If you are a piano student taking regular lessons do you expect your teacher to do all the work, or do you take some initiative to solve problems yourself and to make your playing sound as good as you can? You will really accelerate your progress if you can get into the habit of listening to yourself critically, and what better way of doing it than recording yourself from time to time!

You can of course record into a phone or tablet, or go with something fancier. If you have a digital piano, why not use the record and playback feature? I sometimes use my Casio grand hybrid for this purpose. What I like about it is it is so easy to use, and I get an honest and accurate playback of what I actually did, with no background noise, interference or distortion. What I hear back is what I delivered.

It is helpful when you listen back to your recording to write down some reflections in bullet point form, remembering to include those things you were happy about as well as those things you notice need some improvement (it is all too easy to be self critical in a negative way). Unless you write it all down, you are likely to be overwhelmed and feel swamped. I prefer a simple practice checklist. 

Recently I made a short series of videos for Casio and Pianist Magazine demonstrating some of the features of the grand hybrid piano. In the following video, I took an elementary piece (Petzold’s G major Minuet) in which I made a few deliberate mistakes (for the purposes of the demonstration). When I listened back, I reflected on what I had done by noting down on my checklist those things that did not work. That way, when I play the piece again I have something tangible to concentrate on – rather than merely hoping it will come out better the second time around. Afterwards, I repeated the process with an intermediate piece – Mozart’s Minuet in D.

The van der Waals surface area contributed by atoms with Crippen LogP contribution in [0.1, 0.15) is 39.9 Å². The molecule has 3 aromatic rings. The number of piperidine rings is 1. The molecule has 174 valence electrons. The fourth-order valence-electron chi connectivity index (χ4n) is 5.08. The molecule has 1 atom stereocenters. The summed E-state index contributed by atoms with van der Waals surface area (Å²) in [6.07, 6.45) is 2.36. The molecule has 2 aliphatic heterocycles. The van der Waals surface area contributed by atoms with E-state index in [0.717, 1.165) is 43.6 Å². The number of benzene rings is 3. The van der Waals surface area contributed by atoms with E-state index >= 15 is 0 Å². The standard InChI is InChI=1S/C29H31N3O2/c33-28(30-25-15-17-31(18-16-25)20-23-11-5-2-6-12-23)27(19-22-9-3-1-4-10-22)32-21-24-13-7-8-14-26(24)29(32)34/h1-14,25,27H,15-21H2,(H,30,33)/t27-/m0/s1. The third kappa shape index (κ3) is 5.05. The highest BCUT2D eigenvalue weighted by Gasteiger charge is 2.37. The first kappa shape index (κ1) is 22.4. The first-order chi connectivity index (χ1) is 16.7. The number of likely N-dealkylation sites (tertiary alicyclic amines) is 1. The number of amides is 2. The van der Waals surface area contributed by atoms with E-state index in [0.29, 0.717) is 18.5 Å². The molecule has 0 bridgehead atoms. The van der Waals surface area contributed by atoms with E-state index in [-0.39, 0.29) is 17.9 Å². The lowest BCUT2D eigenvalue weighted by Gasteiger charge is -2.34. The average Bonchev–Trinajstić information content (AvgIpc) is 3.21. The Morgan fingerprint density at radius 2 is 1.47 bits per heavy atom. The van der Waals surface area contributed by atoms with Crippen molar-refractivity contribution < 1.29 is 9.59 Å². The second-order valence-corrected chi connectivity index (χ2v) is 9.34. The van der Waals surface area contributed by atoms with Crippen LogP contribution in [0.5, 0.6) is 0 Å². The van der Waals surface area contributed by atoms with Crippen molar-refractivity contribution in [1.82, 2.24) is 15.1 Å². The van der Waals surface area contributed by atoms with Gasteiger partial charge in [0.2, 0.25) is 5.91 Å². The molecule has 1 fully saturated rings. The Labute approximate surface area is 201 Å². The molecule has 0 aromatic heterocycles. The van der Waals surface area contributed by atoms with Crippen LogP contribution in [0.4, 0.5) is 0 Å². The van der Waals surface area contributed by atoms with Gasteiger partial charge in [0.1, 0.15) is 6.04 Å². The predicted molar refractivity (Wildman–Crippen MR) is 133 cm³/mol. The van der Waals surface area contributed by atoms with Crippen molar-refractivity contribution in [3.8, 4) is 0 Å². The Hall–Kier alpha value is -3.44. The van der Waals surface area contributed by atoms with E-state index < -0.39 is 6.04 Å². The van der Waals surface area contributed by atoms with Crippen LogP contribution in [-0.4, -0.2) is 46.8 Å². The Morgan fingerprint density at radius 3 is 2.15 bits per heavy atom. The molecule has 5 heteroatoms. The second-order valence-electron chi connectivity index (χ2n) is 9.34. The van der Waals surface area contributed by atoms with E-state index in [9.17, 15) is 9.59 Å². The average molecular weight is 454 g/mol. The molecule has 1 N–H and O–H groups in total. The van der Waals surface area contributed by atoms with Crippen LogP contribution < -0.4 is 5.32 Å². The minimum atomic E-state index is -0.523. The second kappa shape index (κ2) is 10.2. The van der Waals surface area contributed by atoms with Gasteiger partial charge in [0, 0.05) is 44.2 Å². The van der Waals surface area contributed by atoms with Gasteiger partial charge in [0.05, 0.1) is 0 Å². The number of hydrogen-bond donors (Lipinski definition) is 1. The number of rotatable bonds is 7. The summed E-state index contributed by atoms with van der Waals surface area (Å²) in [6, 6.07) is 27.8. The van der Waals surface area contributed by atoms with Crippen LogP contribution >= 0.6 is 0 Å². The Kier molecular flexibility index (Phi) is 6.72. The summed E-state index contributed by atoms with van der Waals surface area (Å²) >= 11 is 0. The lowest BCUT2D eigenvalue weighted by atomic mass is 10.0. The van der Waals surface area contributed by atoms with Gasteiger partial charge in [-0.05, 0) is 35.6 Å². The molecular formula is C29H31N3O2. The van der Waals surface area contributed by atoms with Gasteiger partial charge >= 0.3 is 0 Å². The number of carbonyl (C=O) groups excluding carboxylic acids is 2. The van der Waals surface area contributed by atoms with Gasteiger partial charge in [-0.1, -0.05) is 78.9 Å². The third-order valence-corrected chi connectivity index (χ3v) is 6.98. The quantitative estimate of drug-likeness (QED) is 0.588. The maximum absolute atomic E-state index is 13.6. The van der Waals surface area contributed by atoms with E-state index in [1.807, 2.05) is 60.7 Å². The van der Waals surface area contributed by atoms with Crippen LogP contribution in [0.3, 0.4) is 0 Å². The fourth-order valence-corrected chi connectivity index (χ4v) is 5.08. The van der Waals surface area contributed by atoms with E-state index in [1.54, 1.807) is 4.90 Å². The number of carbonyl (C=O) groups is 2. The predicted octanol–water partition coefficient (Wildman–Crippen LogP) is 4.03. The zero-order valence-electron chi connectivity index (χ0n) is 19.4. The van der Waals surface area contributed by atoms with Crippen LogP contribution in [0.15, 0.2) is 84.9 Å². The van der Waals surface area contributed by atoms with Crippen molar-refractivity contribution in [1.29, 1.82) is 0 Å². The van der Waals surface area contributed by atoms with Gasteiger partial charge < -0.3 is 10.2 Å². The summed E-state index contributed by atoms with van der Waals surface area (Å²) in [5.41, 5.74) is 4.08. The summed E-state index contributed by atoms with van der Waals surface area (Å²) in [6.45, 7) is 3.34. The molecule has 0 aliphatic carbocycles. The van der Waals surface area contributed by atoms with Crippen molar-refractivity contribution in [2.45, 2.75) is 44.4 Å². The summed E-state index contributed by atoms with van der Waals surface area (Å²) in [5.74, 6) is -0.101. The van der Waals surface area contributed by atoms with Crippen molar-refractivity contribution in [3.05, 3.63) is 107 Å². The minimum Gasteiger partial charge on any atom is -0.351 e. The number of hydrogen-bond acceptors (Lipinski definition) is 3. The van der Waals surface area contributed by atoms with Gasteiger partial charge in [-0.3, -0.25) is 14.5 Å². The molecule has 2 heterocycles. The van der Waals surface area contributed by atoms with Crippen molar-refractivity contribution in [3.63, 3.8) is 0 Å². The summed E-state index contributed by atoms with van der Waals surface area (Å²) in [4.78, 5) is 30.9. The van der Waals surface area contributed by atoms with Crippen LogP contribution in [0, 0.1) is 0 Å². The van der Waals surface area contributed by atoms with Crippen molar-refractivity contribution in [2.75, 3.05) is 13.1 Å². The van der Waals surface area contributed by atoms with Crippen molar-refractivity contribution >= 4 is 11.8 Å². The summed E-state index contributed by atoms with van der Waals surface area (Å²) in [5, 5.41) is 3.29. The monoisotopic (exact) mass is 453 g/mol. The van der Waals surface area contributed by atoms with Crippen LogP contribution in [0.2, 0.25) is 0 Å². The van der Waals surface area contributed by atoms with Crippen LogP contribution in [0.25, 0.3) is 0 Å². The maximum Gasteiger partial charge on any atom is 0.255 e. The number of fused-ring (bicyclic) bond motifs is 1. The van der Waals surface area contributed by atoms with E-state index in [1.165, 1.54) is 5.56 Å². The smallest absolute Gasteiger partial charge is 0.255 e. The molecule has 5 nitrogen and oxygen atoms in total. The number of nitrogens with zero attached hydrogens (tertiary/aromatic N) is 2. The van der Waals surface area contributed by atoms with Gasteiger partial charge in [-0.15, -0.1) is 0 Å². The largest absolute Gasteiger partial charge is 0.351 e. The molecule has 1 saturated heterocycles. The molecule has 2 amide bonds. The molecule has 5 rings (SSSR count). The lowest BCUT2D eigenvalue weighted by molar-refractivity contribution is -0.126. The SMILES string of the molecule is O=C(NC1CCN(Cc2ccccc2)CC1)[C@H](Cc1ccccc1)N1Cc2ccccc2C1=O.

Polishing and Refining

At a more advanced level, imagine you’re preparing Schumann’s Des Abends for performance, and you want it to sound as beautiful as possible. You’ve noticed it feels a bit lumpy and uneven but you can’t remember exactly where once you’ve got to the end.

The clearer you are about the character of the music and the mood or atmosphere you want to create before you start playing, the better the outcome. It is worth preparing a checklist for a specific piece, outlining your intentions. That way, when you listen back, you have tailor-made criteria to match your performance against. Remember – your feedback will form the basis for what and how you practise next. Here is an actual checklist that will serve as a guide.

For more information on how to use a feedback loop to focus and enhance your practice, follow this link

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